You could say much the same about the Brahms’ treatment where the outer movements rose to high points of weighty dynamic output but ended in beating the audience around its collective head with an excess of punch. Anna Grinsberg took up the piano cudgels for this mighty score. She was joined by first violins Warwick Adeney (Concertmaster) and Shane Chen (Principal), viola Bernard Hoey, and cello Hyung Suk Bae (Associate Principal) in a reading that seemed to work hard to convince you of the composer’s struggle in shaping his material, but made an overall impression of jumping from one from one bear hug to the next, a chain of force-filled grapplings.
The group repeated the exposition to Brahms’ first movement and it was quickly obvious that Grinberg was in control – which some say is a necessary positioning for the pianist in this work. The repeat was, in fact, well worth the time as the musicians showed more group awareness, both violins ramping up their lines’ vehemence and pressure. Then, the recoil at Letter A into more sentimental material proved effective, possibly as sheer relief from the previous dynamic pressure-cooker. Adeney sounded cautious during his exposed 8-bar solo at the development’s opening but he was not alone in handling these complex pages without assurance. By the time of the return to taws at bar 172, it sounded as if the interpretation was being driven by its inbuilt impetus rather than by a fully determined plan.
After an eloquent and long statement from Grinberg to open the moving Andante second movement, you might have anticipated a similar warmth when the strings eventually had their turn with the gently swelling second theme at bar 26 but the Chen/Adeney partnership gained in warmth only some time further along when the action became more intense. It was at this stage of the reading that you became aware of Hyung’s unflappable presence, sustaining the cello line without the same sweeping and swooping as obtained in the upper reaches of the group. Actually, this movement entire would have benefited from a more lingering approach, less anxiety about getting through its finely dovetailed segments. From previous experience, you expect an emotional benison to be brought about through the crowded 6ths and 3rds of the final bars; not so this time, because sufficient care and tenderness was lacking in those simple three-note phrases.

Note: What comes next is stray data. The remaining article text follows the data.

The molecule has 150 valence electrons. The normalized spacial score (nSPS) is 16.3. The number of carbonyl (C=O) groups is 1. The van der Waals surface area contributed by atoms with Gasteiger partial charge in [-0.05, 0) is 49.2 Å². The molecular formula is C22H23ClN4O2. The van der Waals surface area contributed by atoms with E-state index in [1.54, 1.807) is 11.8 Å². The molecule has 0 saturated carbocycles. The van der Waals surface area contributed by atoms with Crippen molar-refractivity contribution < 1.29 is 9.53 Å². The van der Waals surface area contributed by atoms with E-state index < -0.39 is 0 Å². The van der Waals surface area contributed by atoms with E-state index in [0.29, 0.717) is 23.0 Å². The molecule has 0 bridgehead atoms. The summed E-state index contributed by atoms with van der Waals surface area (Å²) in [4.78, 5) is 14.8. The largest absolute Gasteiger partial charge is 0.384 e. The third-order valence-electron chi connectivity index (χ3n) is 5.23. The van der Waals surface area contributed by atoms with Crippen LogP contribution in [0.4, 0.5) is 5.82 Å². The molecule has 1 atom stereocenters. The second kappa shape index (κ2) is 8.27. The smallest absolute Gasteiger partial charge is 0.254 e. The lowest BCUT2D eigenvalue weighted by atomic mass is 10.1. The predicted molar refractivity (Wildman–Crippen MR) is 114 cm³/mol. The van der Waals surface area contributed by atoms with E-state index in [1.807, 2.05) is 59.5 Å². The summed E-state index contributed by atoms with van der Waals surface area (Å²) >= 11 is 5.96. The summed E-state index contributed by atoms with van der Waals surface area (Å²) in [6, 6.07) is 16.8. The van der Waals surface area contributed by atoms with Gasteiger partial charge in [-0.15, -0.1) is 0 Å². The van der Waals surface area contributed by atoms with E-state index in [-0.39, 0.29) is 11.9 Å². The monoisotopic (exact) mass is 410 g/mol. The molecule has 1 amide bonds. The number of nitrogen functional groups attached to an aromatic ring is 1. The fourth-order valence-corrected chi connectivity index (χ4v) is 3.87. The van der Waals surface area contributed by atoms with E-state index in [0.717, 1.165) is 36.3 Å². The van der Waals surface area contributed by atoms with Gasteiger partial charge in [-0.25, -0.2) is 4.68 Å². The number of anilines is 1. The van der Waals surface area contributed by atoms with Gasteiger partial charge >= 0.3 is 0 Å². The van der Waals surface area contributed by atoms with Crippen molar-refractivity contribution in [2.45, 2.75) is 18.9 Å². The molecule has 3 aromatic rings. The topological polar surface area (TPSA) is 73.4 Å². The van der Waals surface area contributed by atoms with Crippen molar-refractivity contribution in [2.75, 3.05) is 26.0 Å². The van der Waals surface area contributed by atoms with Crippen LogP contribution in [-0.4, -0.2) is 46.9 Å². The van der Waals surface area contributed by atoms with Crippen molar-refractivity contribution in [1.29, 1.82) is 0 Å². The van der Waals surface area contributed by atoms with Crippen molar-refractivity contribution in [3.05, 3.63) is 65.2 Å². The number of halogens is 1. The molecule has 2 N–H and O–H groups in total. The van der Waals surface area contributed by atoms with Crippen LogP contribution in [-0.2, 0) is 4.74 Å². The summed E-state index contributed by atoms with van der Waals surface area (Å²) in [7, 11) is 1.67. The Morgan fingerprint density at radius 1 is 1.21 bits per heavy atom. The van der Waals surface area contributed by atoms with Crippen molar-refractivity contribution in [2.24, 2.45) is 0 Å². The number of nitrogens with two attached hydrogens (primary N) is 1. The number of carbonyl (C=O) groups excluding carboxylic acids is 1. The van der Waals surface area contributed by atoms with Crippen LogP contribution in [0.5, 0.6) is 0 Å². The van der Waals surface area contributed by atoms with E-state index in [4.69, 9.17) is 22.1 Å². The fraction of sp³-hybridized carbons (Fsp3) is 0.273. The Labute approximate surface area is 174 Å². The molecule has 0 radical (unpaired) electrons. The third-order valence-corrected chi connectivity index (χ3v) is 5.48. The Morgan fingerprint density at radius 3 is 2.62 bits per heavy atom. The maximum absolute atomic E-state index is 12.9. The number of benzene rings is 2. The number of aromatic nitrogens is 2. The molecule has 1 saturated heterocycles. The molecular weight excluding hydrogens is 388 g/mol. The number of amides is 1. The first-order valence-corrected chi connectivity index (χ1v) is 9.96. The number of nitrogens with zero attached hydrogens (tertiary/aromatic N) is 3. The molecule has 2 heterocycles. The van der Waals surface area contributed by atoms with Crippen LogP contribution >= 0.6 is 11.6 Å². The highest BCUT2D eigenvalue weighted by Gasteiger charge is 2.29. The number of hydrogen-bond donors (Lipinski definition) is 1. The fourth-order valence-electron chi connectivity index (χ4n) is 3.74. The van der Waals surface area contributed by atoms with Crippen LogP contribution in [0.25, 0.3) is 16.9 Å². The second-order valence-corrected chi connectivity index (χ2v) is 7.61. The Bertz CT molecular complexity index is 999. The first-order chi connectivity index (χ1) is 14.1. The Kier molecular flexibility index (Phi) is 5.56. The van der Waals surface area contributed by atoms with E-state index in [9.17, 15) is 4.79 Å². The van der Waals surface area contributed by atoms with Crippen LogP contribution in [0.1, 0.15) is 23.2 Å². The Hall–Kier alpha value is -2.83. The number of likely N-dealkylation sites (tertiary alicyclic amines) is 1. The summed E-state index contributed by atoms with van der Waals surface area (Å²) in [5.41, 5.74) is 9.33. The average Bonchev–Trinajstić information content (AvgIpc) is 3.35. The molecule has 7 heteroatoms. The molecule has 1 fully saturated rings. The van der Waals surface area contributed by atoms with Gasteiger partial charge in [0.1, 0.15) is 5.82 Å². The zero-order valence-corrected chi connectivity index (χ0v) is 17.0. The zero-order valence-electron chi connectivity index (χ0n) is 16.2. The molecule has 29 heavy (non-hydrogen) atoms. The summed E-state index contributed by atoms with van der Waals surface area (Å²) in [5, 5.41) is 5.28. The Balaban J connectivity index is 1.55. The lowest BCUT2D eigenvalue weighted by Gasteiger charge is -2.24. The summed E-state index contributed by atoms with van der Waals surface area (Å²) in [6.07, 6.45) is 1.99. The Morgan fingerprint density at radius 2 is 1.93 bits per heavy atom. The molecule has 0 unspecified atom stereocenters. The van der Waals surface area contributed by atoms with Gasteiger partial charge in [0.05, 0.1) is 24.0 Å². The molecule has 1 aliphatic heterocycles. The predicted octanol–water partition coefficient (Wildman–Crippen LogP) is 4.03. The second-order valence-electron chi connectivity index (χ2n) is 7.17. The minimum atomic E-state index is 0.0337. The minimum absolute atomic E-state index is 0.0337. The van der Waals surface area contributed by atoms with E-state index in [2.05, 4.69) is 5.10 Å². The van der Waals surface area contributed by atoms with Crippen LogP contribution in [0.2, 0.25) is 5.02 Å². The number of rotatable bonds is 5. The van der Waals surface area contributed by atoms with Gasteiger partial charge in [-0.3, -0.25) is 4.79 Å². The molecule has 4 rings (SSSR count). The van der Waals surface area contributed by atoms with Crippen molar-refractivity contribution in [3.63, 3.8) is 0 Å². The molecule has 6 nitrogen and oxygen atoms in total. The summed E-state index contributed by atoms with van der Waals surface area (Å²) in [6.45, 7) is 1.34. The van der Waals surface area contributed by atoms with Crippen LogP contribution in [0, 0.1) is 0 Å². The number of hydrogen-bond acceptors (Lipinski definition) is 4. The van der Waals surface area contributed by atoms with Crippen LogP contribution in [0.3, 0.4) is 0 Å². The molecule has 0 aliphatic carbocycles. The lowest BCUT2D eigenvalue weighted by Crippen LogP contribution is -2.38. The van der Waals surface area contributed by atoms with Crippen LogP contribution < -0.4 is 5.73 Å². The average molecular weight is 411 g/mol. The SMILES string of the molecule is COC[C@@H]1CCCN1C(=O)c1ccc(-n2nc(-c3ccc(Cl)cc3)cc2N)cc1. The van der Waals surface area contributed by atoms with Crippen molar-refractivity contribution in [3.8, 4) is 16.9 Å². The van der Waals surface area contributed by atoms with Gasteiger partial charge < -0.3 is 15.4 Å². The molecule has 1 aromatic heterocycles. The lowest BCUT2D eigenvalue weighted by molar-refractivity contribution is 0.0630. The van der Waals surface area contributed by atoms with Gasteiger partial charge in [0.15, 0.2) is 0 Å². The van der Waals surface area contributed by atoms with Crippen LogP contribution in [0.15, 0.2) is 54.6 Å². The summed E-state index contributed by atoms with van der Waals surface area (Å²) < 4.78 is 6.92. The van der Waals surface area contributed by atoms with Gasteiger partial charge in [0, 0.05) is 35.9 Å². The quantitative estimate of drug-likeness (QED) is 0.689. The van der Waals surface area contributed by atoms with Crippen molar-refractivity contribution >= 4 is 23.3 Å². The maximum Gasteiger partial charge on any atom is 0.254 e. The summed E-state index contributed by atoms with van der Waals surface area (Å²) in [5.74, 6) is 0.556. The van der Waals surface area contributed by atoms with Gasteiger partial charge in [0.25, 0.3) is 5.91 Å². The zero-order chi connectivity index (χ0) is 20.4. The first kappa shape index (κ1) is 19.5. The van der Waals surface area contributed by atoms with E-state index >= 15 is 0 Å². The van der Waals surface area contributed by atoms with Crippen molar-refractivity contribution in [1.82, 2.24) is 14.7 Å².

With the Scherzo, once more the impression was of over-exertion – in this instance, applied very early at the first fortissimo starting at bar 22 and maintained for some time with the added thrill of several sforzandi. After this card reveal, the players had little space to negotiate, missing out on the detached brilliance that should counter any preceding mobile brooding from bar 57, and their lead-up to the C Major Trio proved to be a thundering welter, the piano disappearing in the last pages of the Scherzo repeat. What we heard was packed with splash but lacking in subtlety.
Grinberg took over in the Allegro non troppo finale at the point where her doubling action becomes all-encompassing at Letter A. Matters got even more intense in the thundering octave triplets at bar 137 where the temptation to belt and thump out the notes has to be resisted. Yes, you had your hiatus points, and very welcome they were, like the un pochettino piu animato interlude for exposed strings, and that antiphonal/responsorial relief at Letter E lasting up to bar 237. But the performers once again moved through such passages with little grace, in a hurry to gt to the meaty full-bodied passages where the keyboard could pound and the strings could force their unisons and octaves into dominance of a kind.
You have to make allowances: these musicians are not accustomed to playing in the groups set up for the QSO’s Sunday chamber music series. Their bread and butter is orchestral work, not this kind of exposed linear interplay. And, as I found in Melbourne, rehearsal time is limited and musicians have to rely on their peers’ extra-orchestral experience and honed intuition in handling this music. As I wrote above, the large Studio audience for the event gave a warm response to this Brahms interpretation and, at the end, all performers/competitors were left standing – as was the composer. Yet, to me, it all came down to that well-worn report card summation: could do better.